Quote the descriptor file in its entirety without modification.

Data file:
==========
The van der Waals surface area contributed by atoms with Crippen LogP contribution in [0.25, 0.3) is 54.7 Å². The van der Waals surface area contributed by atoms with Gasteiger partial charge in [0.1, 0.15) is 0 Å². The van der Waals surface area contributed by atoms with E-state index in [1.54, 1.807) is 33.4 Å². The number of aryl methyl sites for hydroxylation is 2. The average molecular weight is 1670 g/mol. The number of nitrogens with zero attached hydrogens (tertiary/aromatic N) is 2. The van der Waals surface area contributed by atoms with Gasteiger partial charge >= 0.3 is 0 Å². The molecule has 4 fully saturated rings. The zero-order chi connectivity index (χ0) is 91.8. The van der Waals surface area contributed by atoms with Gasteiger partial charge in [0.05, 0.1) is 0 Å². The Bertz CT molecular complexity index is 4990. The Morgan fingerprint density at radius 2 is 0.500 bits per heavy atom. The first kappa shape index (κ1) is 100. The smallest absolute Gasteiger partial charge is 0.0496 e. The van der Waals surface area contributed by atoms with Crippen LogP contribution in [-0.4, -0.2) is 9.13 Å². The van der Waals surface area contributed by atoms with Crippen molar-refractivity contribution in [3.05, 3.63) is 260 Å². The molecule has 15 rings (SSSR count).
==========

The van der Waals surface area contributed by atoms with Crippen LogP contribution in [0.25, 0.3) is 54.7 Å². The van der Waals surface area contributed by atoms with Gasteiger partial charge in [0.1, 0.15) is 0 Å². The van der Waals surface area contributed by atoms with E-state index in [1.54, 1.807) is 33.4 Å². The number of aryl methyl sites for hydroxylation is 2. The average molecular weight is 1670 g/mol. The number of nitrogens with zero attached hydrogens (tertiary/aromatic N) is 2. The van der Waals surface area contributed by atoms with Gasteiger partial charge >= 0.3 is 0 Å². The molecule has 4 fully saturated rings. The zero-order chi connectivity index (χ0) is 91.8. The van der Waals surface area contributed by atoms with Gasteiger partial charge in [0.05, 0.1) is 0 Å². The Bertz CT molecular complexity index is 4990. The Morgan fingerprint density at radius 2 is 0.500 bits per heavy atom. The first kappa shape index (κ1) is 100. The smallest absolute Gasteiger partial charge is 0.0496 e. The van der Waals surface area contributed by atoms with Crippen LogP contribution in [-0.4, -0.2) is 9.13 Å². The van der Waals surface area contributed by atoms with Crippen molar-refractivity contribution in [3.05, 3.63) is 260 Å². The molecule has 15 rings (SSSR count).